Ruru School Good News Stories


The Southland Times -9 December 2016:-

Fairyland Sensory Equipment

The Southland Times -8 March 2016:-

Special Olympics Athletics

The Invercargill Eye -3 March 2016:-

Head Students

The Southland Times - 26 February 2016:-

Special Olympics

The Southland Times - 29 October 2015:-

School Production

The Invercargill Eye - 3 September 2015:-

Molly O'Neill

The Southland Times - 6 August 2015:-

SIT TEC

The Invercargill Eye - 26 February 2015:-

SIT TEC

The Southland Times - 11 December 2014:-

Oliver Beaumont

The Invercargill Eye - 30 October 2014:-

Molly O'Neill

The Southland Times - 18 September 2014:-

Thank You to Fight for Kidz

The Southland Times - 24 June 2014:-

UK Trip

The Invercargill Eye - 19 June 2014:-

Market day

The Invercargill Eye - 22 May 2014:-

Playground

The Southland Times - 15 April 2014:-

Head Girl and Head Boy

Ruru School appoints its first head pupils

LAUREN HAYES
JOHN HAWKINS/Fairfax NZ
ROLE MODELS: Dylan Stuart, 18, and Samantha Morton, 21, are Ruru School's first ever head boy and girl.
To be named head boy or girl is always an honour, but for Ruru School's head pupils, it's something quite special.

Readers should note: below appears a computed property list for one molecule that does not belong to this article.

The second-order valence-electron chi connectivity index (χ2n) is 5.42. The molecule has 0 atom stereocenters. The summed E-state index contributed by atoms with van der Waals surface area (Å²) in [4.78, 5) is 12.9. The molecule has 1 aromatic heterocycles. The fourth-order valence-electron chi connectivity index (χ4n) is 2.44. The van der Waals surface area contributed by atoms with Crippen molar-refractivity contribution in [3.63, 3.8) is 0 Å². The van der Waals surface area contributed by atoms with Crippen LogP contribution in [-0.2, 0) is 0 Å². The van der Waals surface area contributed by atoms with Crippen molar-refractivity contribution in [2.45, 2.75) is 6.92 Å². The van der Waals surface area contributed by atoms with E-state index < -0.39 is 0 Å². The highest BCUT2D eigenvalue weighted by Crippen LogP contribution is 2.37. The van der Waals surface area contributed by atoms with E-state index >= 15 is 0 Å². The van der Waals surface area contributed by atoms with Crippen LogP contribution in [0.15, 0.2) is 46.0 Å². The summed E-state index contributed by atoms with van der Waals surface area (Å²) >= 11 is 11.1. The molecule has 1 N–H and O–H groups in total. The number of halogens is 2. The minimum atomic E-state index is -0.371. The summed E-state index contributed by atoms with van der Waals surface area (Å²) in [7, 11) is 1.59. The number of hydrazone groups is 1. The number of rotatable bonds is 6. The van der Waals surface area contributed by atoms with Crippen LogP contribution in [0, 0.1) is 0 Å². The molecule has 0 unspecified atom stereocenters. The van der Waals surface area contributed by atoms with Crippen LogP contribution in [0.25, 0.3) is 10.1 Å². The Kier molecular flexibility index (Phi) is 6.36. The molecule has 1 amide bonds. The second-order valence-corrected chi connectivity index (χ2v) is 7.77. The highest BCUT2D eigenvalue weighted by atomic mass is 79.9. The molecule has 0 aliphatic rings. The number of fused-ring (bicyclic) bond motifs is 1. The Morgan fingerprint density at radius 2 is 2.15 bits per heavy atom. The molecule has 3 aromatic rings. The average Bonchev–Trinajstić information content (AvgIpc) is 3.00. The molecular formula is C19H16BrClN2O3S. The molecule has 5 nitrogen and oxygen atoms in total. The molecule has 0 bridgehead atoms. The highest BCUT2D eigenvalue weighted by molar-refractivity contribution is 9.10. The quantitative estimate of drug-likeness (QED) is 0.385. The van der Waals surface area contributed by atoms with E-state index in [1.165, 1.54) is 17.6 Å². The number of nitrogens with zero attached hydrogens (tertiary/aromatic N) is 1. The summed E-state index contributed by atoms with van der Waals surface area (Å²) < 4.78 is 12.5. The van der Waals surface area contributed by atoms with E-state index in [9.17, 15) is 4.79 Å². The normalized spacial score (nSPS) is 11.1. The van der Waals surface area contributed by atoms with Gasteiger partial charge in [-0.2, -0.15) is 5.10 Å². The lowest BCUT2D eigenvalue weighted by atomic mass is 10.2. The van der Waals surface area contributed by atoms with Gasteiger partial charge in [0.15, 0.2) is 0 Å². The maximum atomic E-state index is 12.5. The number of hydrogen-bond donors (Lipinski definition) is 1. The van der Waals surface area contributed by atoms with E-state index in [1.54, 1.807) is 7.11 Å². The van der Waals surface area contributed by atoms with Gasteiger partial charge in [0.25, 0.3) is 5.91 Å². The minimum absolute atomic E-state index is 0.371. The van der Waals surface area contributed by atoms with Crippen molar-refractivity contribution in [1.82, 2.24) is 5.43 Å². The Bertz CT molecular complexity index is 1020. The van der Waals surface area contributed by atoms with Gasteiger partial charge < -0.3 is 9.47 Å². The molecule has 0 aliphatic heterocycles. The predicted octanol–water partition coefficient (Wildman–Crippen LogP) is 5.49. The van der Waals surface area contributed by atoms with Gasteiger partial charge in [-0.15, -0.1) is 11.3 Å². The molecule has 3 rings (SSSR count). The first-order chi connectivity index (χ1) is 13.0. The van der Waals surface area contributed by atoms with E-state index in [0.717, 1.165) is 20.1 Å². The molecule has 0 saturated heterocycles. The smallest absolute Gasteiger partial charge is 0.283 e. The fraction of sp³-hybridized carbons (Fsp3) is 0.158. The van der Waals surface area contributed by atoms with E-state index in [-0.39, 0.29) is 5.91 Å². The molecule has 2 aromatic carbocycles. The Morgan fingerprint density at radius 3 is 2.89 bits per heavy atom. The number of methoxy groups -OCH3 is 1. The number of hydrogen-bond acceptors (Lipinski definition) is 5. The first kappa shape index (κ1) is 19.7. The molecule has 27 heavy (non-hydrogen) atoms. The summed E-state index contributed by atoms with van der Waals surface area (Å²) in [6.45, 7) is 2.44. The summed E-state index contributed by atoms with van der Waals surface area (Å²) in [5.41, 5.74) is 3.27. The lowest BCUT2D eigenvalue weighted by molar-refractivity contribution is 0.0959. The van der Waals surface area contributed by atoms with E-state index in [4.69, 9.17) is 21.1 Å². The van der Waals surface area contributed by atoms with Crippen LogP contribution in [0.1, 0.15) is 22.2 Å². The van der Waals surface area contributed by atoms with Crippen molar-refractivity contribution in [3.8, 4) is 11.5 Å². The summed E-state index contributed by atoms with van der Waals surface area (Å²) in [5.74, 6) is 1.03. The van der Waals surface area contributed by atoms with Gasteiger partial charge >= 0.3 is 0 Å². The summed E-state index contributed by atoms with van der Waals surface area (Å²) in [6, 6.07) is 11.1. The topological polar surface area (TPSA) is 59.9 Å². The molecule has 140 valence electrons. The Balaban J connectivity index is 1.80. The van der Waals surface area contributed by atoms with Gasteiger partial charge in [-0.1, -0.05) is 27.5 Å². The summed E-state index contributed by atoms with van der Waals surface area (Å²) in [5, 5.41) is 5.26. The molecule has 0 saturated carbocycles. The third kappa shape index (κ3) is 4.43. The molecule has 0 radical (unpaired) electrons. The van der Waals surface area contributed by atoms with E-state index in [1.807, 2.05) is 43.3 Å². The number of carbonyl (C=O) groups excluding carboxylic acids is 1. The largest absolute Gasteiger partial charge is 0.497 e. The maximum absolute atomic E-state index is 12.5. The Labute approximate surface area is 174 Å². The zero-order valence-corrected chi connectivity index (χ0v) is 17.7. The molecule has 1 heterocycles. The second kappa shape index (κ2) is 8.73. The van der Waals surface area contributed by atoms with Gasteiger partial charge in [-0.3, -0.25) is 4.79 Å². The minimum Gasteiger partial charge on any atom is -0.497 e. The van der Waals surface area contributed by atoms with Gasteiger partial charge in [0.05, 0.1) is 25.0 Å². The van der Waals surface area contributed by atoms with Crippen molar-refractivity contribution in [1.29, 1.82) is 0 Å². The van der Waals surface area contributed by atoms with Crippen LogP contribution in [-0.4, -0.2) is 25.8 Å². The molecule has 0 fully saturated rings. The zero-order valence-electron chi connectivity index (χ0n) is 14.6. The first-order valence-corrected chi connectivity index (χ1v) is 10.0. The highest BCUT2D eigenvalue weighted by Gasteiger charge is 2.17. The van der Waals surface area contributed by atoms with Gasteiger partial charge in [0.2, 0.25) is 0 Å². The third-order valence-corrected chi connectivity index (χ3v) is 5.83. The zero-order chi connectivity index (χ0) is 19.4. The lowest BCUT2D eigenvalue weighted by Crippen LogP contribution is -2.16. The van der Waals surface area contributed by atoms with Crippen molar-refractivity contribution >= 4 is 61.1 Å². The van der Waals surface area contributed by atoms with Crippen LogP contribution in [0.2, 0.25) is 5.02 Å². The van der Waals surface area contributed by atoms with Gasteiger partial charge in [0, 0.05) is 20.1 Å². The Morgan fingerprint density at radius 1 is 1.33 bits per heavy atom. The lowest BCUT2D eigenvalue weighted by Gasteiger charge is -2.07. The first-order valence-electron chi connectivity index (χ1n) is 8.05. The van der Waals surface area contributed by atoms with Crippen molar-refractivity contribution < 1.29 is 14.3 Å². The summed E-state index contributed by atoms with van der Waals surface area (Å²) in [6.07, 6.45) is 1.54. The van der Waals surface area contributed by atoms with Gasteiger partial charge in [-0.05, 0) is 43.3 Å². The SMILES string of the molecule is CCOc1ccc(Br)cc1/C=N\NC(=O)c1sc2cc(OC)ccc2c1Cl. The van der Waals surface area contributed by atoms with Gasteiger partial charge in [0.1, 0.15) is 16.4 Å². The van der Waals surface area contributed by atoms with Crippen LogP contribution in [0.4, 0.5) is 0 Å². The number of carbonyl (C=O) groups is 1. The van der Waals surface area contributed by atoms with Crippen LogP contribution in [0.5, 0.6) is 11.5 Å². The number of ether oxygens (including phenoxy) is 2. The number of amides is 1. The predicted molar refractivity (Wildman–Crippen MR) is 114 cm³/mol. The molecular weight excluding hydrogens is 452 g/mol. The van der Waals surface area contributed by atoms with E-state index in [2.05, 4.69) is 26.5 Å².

Senior pupils Samantha Morton, 21, and Dylan Stuart, 18, have been named as Ruru's first head girl and head boy, the only pupils to be awarded the role since the special needs school opened more than four decades ago.
Ruru School careers and transitions co-ordinator Maree Edwards said the school had decided to introduce the head pupil tradition, as other schools in Southland used it to recognise senior leaders. Morton and Stuart deserved the honour as they were both kind and caring role models, she said.
The pair, who were elected to the positions by their senior classmates, were excited about embarking on the challenge, but also acknowledged they were going to have a very busy year.
The job would include a lot of responsibility, such as carrying information between the school and the board of trustees, supporting other pupils and representing the school in public, including at other schools' balls, Morton said.
Morton and Stuart were presented with gold badges in the shape of a shield, which they chose from a jeweller.
Stuart said he wanted other pupils to come to him for help with their ideas and problems, while Morton encouraged pupils to be good role models for others.
lauren.hayes@stl.co.nz

The Invercargill Eye - 27 September 2013:-

Loud Shirt Day

The Southland Times - Thursday 19 September 2013:-

School Ball